Dear Catherine, Life has a way of sifting out most all but the happier memories – or so said your grandfather one day when I was about ten years old. I believe he is right. So every day I make it a point to savor things – like how utterly relaxed I feel after a looonnng run and a shower, slipping into shorts and a tank top with clean skin and damp hair…or how carrying you across our parking lot when there’s been a downpour and the pavement is wet and warm and smells like summer is somehow simultaneously nostalgic and promising. And sometimes, mostly when we least expect it, we experience something a little out of the ordinary and kind of fun and exciting, which makes it more likely to wind up in our arsenal of happy memories years down the road.
You and I met David Sedaris yesterday, for about 20 minutes, at the Barnes and Noble by our condo.
You may or may not know who David Sedaris is. Well, let me tell you, he is a very, very funny writer. The rare kind who makes you laugh out loud with every page. He is also a regular NPR contributor and I’ve been listening to his distinctive deadpan rendition of story after story for years – usually while I wash dishes or fold laundry - just to spice things up. He’s a kindred spirit, I can tell. We would probably get along. More likely, I’d want us to be good friends and he would be confused and scared and run away.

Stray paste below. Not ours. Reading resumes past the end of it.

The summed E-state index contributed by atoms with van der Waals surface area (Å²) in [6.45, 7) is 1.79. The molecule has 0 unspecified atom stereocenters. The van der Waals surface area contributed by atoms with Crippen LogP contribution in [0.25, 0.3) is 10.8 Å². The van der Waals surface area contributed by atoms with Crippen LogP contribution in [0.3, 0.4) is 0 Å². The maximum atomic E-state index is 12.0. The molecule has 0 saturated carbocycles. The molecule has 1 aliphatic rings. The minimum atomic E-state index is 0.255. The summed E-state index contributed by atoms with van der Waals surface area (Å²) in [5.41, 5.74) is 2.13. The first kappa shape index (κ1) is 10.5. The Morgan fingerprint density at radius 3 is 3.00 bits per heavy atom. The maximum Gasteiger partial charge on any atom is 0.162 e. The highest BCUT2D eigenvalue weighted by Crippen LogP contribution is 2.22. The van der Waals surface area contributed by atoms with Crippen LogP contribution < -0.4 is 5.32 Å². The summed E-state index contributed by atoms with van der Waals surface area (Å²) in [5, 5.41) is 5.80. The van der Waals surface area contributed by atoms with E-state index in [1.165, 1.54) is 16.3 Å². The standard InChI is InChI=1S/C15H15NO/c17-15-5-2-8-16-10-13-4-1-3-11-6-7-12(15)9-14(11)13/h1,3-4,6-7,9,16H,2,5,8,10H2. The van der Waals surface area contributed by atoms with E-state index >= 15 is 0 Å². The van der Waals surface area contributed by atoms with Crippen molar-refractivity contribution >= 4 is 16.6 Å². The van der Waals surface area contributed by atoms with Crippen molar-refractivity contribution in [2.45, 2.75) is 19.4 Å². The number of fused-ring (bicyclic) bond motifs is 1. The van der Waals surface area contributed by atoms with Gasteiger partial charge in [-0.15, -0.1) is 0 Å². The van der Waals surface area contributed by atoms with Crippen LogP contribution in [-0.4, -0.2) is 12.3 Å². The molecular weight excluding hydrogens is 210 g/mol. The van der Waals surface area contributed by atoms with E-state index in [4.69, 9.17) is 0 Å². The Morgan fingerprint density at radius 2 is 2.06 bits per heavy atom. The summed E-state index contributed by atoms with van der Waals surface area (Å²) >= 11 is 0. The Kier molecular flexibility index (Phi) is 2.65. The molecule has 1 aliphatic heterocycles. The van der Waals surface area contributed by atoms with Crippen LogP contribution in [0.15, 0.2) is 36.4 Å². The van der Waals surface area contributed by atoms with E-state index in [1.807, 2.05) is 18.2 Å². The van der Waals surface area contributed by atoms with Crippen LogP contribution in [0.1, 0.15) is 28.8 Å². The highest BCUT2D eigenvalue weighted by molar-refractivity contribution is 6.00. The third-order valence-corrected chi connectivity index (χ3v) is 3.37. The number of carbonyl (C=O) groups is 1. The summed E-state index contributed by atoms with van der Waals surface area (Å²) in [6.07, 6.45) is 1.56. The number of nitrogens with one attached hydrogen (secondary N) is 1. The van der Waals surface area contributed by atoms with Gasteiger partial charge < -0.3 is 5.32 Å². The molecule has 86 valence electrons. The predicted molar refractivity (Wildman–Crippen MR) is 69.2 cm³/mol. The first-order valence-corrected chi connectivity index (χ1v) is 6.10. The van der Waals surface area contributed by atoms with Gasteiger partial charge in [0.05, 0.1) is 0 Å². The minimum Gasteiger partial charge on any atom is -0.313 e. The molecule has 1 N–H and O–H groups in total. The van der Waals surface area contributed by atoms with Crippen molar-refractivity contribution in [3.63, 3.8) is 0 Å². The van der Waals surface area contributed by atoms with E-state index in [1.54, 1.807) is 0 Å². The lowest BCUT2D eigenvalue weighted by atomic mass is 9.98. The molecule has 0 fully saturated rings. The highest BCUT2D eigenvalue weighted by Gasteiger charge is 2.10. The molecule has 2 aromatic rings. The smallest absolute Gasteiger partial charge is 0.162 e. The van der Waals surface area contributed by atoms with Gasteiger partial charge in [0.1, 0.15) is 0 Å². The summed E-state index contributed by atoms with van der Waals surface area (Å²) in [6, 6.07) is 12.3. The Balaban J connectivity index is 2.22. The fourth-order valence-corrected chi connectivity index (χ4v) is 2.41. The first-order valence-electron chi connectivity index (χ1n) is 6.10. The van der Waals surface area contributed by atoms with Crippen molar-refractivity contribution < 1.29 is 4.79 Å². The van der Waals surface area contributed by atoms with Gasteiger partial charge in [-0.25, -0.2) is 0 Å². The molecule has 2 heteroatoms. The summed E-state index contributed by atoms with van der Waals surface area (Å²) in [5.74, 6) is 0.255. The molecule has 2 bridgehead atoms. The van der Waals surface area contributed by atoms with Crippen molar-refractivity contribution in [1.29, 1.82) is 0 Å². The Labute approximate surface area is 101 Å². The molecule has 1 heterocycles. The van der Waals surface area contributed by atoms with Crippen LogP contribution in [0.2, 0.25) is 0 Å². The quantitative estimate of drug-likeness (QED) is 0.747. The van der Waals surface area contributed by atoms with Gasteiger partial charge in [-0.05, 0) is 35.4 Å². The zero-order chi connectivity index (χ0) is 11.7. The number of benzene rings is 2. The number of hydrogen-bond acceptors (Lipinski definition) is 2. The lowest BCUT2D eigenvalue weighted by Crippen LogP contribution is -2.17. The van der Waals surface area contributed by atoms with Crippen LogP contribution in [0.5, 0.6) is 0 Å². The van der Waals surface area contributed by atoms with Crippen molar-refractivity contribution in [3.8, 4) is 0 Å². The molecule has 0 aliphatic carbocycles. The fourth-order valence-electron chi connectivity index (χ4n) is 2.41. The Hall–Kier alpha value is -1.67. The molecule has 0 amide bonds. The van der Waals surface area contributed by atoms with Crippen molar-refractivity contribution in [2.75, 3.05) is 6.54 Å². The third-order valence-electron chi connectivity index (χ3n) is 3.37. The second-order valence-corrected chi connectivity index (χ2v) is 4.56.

Long story short, Catherine – I didn’t get to meet Roald Dahl (God rest his brilliant, beloved soul), but David Sedaris isn’t too shabby a consolation prize.
If I didn’t have the parenting philosophy I do, you might never have met him, and I wouldn’t have met him the way I did. What I mean is, another parent might have arranged for childcare, or not attempted it at all. In a packed-out venue, there was not one other child, let alone baby. Probably those parents didn’t bring their kids out of consideration for others or because they wanted to stay long enough to actually hear Mr. Sedaris speak. I on the other hand don’t share the same concern for others, so I usually just bring you along, plan for the worst, and hope for the best. I’ve only made an exception to that rule once so far – on our wedding day. We hired a nanny.
Because your dad and I bring you along – to nice restaurants, shops, museums – we often return home after appetizers, without a new dress, or before we reached the third floor of the Guggenheim. I was kidding in that earlier paragraph about not considering others; we certainly make sure to never inconvenience anyone around us. If you begin to cry or cause a ruckus, which it must be confessed (borrowing a favorite phrase of Frances Hodgison Burnett) you do enjoy, we leave, making us the ones inconvenienced. But here’s the thing Catherine – if we didn’t take these risks, we’d miss out on the magic moments! Let me describe one.